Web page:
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Using Baby Books to Promote Maternal and Child Health

The safety and scientific validity of this study is the responsibility of the study sponsor and investigators. Listing a study does not mean it has been evaluated by the U.S. Federal Government. Read our disclaimer for details.
 
ClinicalTrials.gov Identifier: NCT02203617
Recruitment Status : Completed
First Posted : July 30, 2014
Last Update Posted : April 14, 2017
Sponsor:
Collaborator:
University of California, Irvine
Information provided by (Responsible Party):
Leonard Bickman, Vanderbilt University

Brief Summary:
The Baby Books Project tests whether embedding educational information into baby books can improve the health and wellbeing of first-time mothers and their young children.

Condition or disease Intervention/treatment Phase
Condition 1 - Educational Condition (Educational Book Group) Condition 2 - Non-educational Condition (Non-educational Book Group) Condition 3 - Control Condition (No-book Group) Behavioral: Educational Content/Pediatric Anticipatory Guidance Behavioral: Book provision Not Applicable

Detailed Description:

This study tests the efficacy of embedding educational information (i.e., pediatric anticipatory guidance) into baby books that first-time mothers read to their infants. This 3-group longitudinal study recruited first-time mothers in their third trimester of pregnancy, randomly assigned them to conditions, and followed them until the child was 18 months of age. One group received educational baby books, another group was given the same illustrated books with non-educational text, and the third group was not given any books. Thus, the effects of educational reading could be parsed from the effects of reading alone. The study aimed to test whether embedding pediatric anticipatory guidance in picture books is an effective method for increasing maternal knowledge of child development, parenting strategies, and safety practices, improving parenting beliefs and attitudes (e.g., parenting efficacy, importance of reading, use of corporal punishment), supporting optimal parenting practices (e.g., breastfeeding and nutrition, responsiveness, safety practices), improving maternal health (stress, depression), and supporting children's healthier development (injuries, illness, immunizations, and linguistic, social, and cognitive development).

Survey and observational data collection occurred in participants' homes during their third trimester of pregnancy and when their child was 2, 4, 6, 9, 12, and 18 months of age. Twelve phone call interviews were conducted between these home visits. When children were 18 months, a retrospective medical chart audit was conducted.

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Study Type : Interventional  (Clinical Trial)
Actual Enrollment : 198 participants
Allocation: Randomized
Intervention Model: Single Group Assignment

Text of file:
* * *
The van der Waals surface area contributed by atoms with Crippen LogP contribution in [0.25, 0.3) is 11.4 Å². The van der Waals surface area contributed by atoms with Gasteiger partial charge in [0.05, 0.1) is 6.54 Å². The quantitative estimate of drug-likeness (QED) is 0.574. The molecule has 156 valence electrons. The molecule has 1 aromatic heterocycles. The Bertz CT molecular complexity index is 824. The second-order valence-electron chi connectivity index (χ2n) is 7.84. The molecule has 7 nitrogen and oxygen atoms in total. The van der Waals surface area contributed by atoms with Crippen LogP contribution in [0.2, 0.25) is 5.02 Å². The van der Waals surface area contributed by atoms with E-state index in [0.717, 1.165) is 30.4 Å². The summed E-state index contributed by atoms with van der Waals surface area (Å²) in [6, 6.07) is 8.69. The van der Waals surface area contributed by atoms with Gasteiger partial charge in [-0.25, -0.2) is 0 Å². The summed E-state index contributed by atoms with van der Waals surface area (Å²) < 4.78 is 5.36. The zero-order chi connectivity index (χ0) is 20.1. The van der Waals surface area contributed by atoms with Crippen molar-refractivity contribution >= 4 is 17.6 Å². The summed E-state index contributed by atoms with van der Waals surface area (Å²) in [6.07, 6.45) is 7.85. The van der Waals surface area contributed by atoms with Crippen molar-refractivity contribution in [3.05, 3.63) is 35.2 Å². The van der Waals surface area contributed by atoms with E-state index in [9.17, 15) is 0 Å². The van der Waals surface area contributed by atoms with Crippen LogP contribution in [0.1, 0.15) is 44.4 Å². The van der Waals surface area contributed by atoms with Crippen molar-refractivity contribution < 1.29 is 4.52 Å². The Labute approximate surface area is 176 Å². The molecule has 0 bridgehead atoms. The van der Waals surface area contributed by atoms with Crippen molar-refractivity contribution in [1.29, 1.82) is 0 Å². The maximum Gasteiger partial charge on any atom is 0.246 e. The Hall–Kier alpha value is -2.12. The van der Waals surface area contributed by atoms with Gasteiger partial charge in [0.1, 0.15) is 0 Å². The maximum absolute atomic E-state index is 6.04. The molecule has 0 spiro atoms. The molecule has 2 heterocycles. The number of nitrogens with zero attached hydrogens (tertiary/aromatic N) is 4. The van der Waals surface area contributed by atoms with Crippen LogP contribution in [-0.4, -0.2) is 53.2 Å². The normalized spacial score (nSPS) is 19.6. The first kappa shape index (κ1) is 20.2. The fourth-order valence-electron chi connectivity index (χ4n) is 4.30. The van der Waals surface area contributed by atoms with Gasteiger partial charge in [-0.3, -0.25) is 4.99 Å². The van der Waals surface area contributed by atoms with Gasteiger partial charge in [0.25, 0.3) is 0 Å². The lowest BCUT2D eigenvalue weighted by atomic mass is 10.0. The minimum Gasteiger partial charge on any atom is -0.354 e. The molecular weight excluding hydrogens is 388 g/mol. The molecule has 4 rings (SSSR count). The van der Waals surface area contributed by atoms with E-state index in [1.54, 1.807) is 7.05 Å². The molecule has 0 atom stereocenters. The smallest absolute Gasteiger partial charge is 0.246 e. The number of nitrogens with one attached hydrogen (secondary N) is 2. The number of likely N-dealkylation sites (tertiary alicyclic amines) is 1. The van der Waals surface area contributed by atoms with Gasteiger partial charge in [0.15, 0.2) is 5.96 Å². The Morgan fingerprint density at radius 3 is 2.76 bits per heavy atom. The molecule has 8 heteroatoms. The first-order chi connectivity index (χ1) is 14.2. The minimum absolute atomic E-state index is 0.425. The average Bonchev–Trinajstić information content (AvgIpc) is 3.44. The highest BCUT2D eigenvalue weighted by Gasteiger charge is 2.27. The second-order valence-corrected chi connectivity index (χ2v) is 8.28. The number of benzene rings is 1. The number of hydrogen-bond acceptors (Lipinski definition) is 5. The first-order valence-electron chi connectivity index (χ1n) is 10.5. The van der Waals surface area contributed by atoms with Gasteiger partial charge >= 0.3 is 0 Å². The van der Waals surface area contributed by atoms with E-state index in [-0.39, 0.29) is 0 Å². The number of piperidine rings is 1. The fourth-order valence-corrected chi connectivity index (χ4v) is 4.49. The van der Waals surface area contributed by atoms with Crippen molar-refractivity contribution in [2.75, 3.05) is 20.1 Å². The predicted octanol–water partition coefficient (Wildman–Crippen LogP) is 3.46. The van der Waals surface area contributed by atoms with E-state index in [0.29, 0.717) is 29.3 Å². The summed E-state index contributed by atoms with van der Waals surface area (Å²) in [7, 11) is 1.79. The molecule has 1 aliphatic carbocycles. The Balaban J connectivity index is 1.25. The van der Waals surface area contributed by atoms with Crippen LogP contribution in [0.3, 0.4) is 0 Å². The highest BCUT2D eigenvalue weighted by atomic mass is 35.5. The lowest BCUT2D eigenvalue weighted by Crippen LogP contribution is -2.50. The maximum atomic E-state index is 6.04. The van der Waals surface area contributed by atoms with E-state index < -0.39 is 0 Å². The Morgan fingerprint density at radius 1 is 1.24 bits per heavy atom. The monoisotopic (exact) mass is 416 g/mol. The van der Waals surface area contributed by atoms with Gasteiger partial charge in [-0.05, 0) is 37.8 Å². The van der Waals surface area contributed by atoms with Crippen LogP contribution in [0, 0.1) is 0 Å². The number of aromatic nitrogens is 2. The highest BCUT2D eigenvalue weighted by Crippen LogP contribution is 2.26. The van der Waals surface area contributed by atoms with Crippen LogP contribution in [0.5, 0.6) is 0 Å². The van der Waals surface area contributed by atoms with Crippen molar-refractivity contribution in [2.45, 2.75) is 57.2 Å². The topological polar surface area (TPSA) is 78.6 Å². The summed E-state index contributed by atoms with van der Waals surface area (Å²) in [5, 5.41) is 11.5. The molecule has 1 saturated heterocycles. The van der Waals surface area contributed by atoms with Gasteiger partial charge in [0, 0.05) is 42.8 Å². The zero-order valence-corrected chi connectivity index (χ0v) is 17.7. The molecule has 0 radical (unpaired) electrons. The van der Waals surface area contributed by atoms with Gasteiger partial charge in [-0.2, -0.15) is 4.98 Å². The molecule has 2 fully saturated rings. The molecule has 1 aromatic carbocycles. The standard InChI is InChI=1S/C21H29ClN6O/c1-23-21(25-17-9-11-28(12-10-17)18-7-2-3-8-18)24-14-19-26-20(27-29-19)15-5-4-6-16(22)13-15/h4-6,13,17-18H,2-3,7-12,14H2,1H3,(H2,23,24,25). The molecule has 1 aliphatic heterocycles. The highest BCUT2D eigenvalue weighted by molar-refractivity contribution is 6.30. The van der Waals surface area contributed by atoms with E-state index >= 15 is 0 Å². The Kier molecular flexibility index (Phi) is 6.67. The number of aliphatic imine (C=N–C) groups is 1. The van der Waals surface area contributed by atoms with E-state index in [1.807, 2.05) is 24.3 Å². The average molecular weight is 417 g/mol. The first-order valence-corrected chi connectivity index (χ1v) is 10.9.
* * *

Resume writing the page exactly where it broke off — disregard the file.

Masking: Double (Care Provider, Outcomes Assessor)
Primary Purpose: Prevention
Official Title: Using Baby Books to Promote Maternal and Child Health
Study Start Date : April 2005
Actual Primary Completion Date : June 2009
Actual Study Completion Date : July 2010

Resource links provided by the National Library of Medicine


Arm Intervention/treatment
Experimental: educational baby books
books embedded with educational information (pediatric anticipatory guidance)
Behavioral: Educational Content/Pediatric Anticipatory Guidance
educational information from Bright Futures Guidelines for Health Supervision for birth to 18 months

Behavioral: Book provision
Given free books prenatally and at 2, 4, 6, 9, 12, and 18 months postpartum

Active Comparator: non-educational baby books
baby books given with same illustrations but no educational information
Behavioral: Book provision
Given free books prenatally and at 2, 4, 6, 9, 12, and 18 months postpartum

No Intervention: no books
not given any baby books



Primary Outcome Measures :
  1. Change in knowledge of child development and parenting [ Time Frame: Change from Baseline (pregnancy) to 18 months postpartum ]
    Measured with Opinions about Babies questionnaire

  2. Change in Reading Practices [ Time Frame: Change from 2 to 18 months postpartum ]
    Self-reported joint reading practices

  3. Parenting Stress [ Time Frame: Change from 2 to 18 months post-partum ]
    Measured with the Parenting Stress Index

  4. Costs [ Time Frame: Cumulative costs over study duration ]
    Maternal costs due to their own and their child's illness/injury, use of substances, and purchase of food was measured with the Incurred Cost Questionnaire.


Secondary Outcome Measures :
  1. Safety Practices [ Time Frame: 2, 4, 6, 9, 12, and 18 months postpartum ]
    Measured with the Home Safety Assessment, an observational and self-report measure of safety practices in the home, car, and outside

  2. Attitudes about Corporal punishment [ Time Frame: 2, 6, 12 and 18 months postpartum ]
    Adolescent-Adult Parenting Inventory